Rodney Berget was in a Minnehaha County courtroom Friday. He wants to end his execution appeal.

Judge Douglas Hoffman asked if he understood that waiving his rights is a path to execution. Berget responded "yes".

That wasn’t enough for the judge to authorize a path to execution that day.

Courtesy Melody Schopp

South Dakota’s Secretary of Education is reflecting on a recent trip to Africa. Melody Schopp is set to be the next president of the Council of Chief State School Officers, and she went to Malawi last week through the US Department of State.

Schopp says students in Malawi learn in huge classes or groups outside, and they don’t have bright, colorful classrooms like she sees in South Dakota. She says she saw this while touring African schools.

Kealey Bultena / SDPB

Many teachers spend their summers preparing for class by attending seminars, plotting lesson plans, and incorporating technology into coursework. Yet one instructor in Sioux Falls goes dumpster diving. Meet a longtime woods teacher who is not afraid to plunge into his work.

Bob Darkow’s classroom is so typical it’s borderline boring. He has scrawled the classes he teaches in black marker on a white board attached to a beige cinderblock wall. Dark blue plastic chairs rest under school desks grouped in pods of four. A shiny, wooden rectangular box sits on one surface.

Medtronic

Cardiologists in Rapid City are using a new pacemaker that is fully implanted inside a person’s heart. The FDA only recently approved the technology. Doctor Kelly Airey with Rapid City Regional Hospital performed the first procedure to place the pacemaker.  Her patient is impressed.

Paul Baldwin has had two traditional pacemakers to normalize and regulate his heartbeat. When his latest device’s battery was up for replacement, he talked with Dr. Kelly Airey about his options. Baldwin says she recommended a tiny pacemaker that’s self-contained within his heart.

South Dakota Public Broadcasting

West Nile has killed an elderly South Dakotan. State Health Department leaders say the person lived in Yankton County and was in the age range of 80 to 89. That case is one of dozens reported this summer, and officials looking to Labor Day expect even more infections.

South Dakota ended 2015 with 40 cases of West Nile Virus. State epidemiologist Lon Kightlinger says 2016 so far almost doubles last year’s total.

"We’re having a fairly heavy year this year with West Nile," Kightlinger says. "We’ve had 74 cases reported, and the number’s growing every day."

Kealey Bultena / SDPB

South Dakotans who don’t have insurance are more likely to skip cancer screenings. Figures from the South Dakota Department of Health show insurance status affects patients’ preventative care decisions.

Health leaders are examining cancer screening rates, and they say a stark division emerges when breaking down the numbers.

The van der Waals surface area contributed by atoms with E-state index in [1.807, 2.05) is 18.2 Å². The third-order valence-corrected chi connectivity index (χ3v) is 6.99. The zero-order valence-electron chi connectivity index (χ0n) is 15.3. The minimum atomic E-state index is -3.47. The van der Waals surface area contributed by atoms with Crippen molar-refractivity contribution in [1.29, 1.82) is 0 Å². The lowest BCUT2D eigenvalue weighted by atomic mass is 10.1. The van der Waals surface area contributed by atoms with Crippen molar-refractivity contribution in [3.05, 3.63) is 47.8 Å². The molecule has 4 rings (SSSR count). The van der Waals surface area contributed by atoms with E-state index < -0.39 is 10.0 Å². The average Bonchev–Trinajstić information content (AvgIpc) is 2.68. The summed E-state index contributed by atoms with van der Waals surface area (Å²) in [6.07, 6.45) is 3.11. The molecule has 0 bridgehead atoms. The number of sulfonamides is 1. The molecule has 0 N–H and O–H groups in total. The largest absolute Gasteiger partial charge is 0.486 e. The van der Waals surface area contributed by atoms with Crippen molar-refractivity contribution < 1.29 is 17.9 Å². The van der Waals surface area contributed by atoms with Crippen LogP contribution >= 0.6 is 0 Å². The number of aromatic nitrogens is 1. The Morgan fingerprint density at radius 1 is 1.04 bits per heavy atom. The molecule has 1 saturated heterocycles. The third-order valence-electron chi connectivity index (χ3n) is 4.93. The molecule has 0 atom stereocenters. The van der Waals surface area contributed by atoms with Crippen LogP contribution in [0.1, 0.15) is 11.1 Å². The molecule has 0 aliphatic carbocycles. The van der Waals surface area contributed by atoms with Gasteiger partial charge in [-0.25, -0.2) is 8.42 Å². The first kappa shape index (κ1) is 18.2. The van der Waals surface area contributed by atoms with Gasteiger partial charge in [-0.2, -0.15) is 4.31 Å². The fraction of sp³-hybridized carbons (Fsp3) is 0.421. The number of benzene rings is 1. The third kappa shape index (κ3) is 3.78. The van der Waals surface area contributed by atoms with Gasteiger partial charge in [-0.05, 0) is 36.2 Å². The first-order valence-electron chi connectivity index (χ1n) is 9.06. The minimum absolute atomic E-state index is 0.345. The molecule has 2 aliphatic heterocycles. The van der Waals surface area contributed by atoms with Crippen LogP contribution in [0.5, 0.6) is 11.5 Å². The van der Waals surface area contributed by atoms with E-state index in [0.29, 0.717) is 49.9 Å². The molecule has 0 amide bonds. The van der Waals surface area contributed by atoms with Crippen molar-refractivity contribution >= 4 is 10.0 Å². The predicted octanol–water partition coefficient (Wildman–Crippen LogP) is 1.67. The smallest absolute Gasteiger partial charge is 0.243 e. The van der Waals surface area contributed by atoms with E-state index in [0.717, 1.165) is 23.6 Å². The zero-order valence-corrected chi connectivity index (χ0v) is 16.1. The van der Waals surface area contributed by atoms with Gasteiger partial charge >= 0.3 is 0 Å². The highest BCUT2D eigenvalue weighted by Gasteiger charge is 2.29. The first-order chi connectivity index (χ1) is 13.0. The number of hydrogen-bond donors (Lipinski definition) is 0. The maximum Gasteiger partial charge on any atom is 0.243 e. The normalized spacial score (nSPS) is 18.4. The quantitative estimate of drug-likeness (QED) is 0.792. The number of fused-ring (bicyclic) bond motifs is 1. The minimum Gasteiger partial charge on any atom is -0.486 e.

Secretary Kim Malsam-Rysdon leads South Dakota’s Department of Health. She says people without insurance receive fewer cancer screenings than people with health coverage.

Kealey Bultena / SDPB

Public safety officials say this year’s holiday weekend breaks a trend in fatal crashes on South Dakota roads. Lee Axdahl is director of the state’s Office of Highway Safety.

"We always head into Memorial Day weekend, which is the unofficial start of summer, with our fingers crossed, and this year that worked," Axdahl says. "Apparently, from the information that we have so far in South Dakota, we don't know of any roadway fatalities that have been reported in the state for the official Memorial Day weekend, which is good, because in 2014 we had six fatalities and in 2015 we had four."

Kealey Bultena / SDPB

A Pierre man is alive because first responders used a medication to reverse the effects of a drug overdose. Officials credit the drug Narcan for saving the man’s life.

South Dakota Attorney General Marty Jackley says emergency crews responded to a call in Pierre Monday night for a man who needed medical attention.

Kealey Bultena / SDPB

A United States Senator and a state lawmaker agree that the federal government is failing to provide adequate health care to Native Americans. United States Senator John Thune and South Dakota State Senator Troy Heinert see different solutions to ongoing problems with the Indian Health Service.

U-S  Senator Thune has legislation in Congress aimed at comprehensive reform for federal health services for Native Americans. He says the bill makes it easier to fire ineffective IHS leaders, examines whistle-blower protections, and requires fiscal accountability so patient care funds actually make it to patients.

Kealey Bultena / SDPB

The 42nd president was back on the campaign trail in South Dakota Friday – this time not for his own political race but for his wife. Former US President Bill Clinton spent time in Sioux Falls stumping for democratic presidential candidate Hillary Clinton.

Pop music pumped through the speakers in Sioux Falls as people who waited in line excitedly filed into a space draped with stars and stripes, including massive flags. More than an hour and a half later, former president Bill Clinton took the stage.